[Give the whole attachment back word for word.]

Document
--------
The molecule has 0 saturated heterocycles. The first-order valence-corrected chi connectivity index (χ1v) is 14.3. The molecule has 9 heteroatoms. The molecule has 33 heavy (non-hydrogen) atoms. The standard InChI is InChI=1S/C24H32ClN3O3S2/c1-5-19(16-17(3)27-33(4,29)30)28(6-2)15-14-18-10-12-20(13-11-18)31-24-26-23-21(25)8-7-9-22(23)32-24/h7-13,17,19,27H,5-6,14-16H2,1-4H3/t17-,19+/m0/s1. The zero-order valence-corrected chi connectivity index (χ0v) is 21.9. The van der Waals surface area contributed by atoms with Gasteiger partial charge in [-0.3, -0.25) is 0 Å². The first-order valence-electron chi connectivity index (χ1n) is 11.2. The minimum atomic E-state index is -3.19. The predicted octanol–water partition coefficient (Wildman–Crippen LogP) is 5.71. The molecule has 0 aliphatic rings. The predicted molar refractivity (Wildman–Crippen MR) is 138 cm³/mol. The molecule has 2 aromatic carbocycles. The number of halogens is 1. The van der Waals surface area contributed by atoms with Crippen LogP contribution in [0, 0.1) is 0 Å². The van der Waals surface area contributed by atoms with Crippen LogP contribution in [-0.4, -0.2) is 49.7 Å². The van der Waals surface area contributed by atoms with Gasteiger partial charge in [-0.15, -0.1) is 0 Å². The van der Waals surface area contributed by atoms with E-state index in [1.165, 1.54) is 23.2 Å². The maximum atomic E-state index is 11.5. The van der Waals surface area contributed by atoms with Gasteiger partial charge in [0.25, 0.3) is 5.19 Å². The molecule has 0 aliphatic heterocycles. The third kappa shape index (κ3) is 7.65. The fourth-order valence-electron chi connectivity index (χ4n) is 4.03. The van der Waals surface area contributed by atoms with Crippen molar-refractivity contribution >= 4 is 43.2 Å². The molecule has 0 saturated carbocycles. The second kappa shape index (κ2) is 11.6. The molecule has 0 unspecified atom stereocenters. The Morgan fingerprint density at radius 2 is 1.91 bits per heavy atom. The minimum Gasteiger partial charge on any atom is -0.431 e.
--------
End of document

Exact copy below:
The molecule has 0 saturated heterocycles. The first-order valence-corrected chi connectivity index (χ1v) is 14.3. The molecule has 9 heteroatoms. The molecule has 33 heavy (non-hydrogen) atoms. The standard InChI is InChI=1S/C24H32ClN3O3S2/c1-5-19(16-17(3)27-33(4,29)30)28(6-2)15-14-18-10-12-20(13-11-18)31-24-26-23-21(25)8-7-9-22(23)32-24/h7-13,17,19,27H,5-6,14-16H2,1-4H3/t17-,19+/m0/s1. The zero-order valence-corrected chi connectivity index (χ0v) is 21.9. The van der Waals surface area contributed by atoms with Gasteiger partial charge in [-0.3, -0.25) is 0 Å². The first-order valence-electron chi connectivity index (χ1n) is 11.2. The minimum atomic E-state index is -3.19. The predicted octanol–water partition coefficient (Wildman–Crippen LogP) is 5.71. The molecule has 0 aliphatic rings. The predicted molar refractivity (Wildman–Crippen MR) is 138 cm³/mol. The molecule has 2 aromatic carbocycles. The number of halogens is 1. The van der Waals surface area contributed by atoms with Crippen LogP contribution in [0, 0.1) is 0 Å². The van der Waals surface area contributed by atoms with Crippen LogP contribution in [-0.4, -0.2) is 49.7 Å². The van der Waals surface area contributed by atoms with Gasteiger partial charge in [-0.15, -0.1) is 0 Å². The van der Waals surface area contributed by atoms with E-state index in [1.165, 1.54) is 23.2 Å². The maximum atomic E-state index is 11.5. The van der Waals surface area contributed by atoms with Gasteiger partial charge in [0.25, 0.3) is 5.19 Å². The molecule has 0 aliphatic heterocycles. The third kappa shape index (κ3) is 7.65. The fourth-order valence-electron chi connectivity index (χ4n) is 4.03. The van der Waals surface area contributed by atoms with Crippen molar-refractivity contribution >= 4 is 43.2 Å². The molecule has 0 saturated carbocycles. The second kappa shape index (κ2) is 11.6. The molecule has 0 unspecified atom stereocenters. The Morgan fingerprint density at radius 2 is 1.91 bits per heavy atom. The minimum Gasteiger partial charge on any atom is -0.431 e.